All parties involved in the investigation are entitled to privacy. Witnesses who have disclosed information in confidence, may be intimidated by the fear of victimisation or backlash. This means that information divulged during the interview process is to be kept strictly confidential, unless it is absolutely necessary for the resolution of the dispute that it be shared beyond the immediate investigative team.

tips for successfully conducting an interview

In addition to taking the above steps, inexperienced interviewers may wish to consider obtaining specific legal advice, depending on the situation and the allegations which have been made. 

The interview process should always be undertaken from the perspective that only information which is collected fairly and decisions which are made in an unbiased manner will support disciplinary or administrative action against any employee. 

If you dismiss an employee or take disciplinary action against them without affording procedural fairness and establishing the relevant facts, it is possible that Fair Work Australia or other relevant tribunals may find the action was harsh, unjust or unreasonable in the circumstances. 

An investigation may be costly and time consuming, however the consequences of not conducting one may be even greater. If you need assistance in conducting investigations and undertaking investigative interviewing, contact WISE Workplace today, or purchase our 'Investigative Interviewing Book'.   

Stand By Me: The Role of the Support Person

Vince Scopelliti - Wednesday, February 28, 2018

For an employee who is on the receiving end of disciplinary action, performance management or a workplace investigation, it is an upsetting, and even a potentially traumatic experience. 

Every employee involved in such a process is entitled to have a support person present during any meetings or interviews. 

A failure to afford an employee a support person can result in the process being deemed a breach of procedural fairness, and the outcome may be declared invalid upon review.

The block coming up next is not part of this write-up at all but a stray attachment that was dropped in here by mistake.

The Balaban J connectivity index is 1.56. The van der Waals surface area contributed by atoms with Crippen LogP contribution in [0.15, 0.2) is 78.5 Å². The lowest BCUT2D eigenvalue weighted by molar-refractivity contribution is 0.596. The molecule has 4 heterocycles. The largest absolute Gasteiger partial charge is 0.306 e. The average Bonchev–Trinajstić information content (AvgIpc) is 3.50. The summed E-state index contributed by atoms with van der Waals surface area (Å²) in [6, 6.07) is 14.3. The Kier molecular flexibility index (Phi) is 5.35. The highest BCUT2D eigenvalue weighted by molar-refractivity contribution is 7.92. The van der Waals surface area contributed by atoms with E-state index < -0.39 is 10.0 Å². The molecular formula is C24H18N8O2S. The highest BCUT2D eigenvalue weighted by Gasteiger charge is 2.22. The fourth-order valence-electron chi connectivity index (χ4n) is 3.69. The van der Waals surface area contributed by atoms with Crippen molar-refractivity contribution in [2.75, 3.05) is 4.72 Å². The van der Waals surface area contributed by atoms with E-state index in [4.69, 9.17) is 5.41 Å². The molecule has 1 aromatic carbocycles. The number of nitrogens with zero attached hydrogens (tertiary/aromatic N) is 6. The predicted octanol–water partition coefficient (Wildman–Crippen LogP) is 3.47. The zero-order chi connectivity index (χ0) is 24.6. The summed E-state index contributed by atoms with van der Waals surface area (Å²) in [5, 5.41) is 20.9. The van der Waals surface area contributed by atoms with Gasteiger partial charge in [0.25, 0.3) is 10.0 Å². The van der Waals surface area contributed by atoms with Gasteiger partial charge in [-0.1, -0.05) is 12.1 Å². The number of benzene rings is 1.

what is the role of a support person?

The role of the support person in any interview or meeting is to provide moral and emotional support, ensure that the process is fair, and to assist with communication - they are not required, or permitted, to act as an advocate, put forward a version of events or make an argument on behalf of the employee.

While support persons are entitled to ask some questions about the process, it is crucial that they don't respond or answer questions in terms of the substance of the matter, on behalf of the employee. 

A person engaged as a translator cannot generally act as a support person at the same time.

CAN AN EMPLOYER DENY A REQUEST FOR A SPECIFIC SUPPORT PERSON?

Only in certain exceptional circumstances the employer can refuse to have a specific person sit in as a support person. 

These circumstances include where the requested support person:

  • Holds a more senior role in the organisation than the person who is conducting the interview - thereby creating a risk of undue influence or pressure by the support person on the interviewer;
  • Could be disruptive to the process or has their own agenda (such as a former employee or somebody who is known to be on bad terms with management or the executive);
  • Is involved with the subject matter of the investigation or may be witness to some of the events. A person who is involved in the investigation in some way cannot be seen to be neutral and it is not desirable for a potential witness to have access to the respondent's evidence. 

Although employers may be able to object to a specific support person who has been requested, they are required to advise employees of their right to select a different person.

tHE ATTITUDE OF THE FAIR WORK COMMISSION

When determining cases of unfair dismissal, one of the factors the Fair Work Commission considers is whether the employee was unreasonably denied the right to have a support person present during any interviews. 

Best practice for employers

To ensure best practice in disciplinary or investigative processes, the following steps should be undertaken:

  • Employees must be advised of their right to select a support person for any relevant meeting
  • Employees must have the opportunity for the meeting to be organised, within reason, at a time when the support person is available
  • The support person must receive a clear explanation of their role - that is, to provide moral support only. 
  • The employer must take into account any additional considerations that could apply, such as those involved in an Enterprise Agreement or similar negotiated agreement with the employee. 

Offering employees a support person to attend any meetings and interviews related to disciplinary action, performance management, or workplace investigation with them, is crucial to the fair outcome of these processes. 

For more detailed information on conducting interviews, you can purchase a copy of our book Investigative Interviewing: A Guide for Workplace Investigators. If you're conducting a workplace investigation and need assistance, contact WISE Workplace today.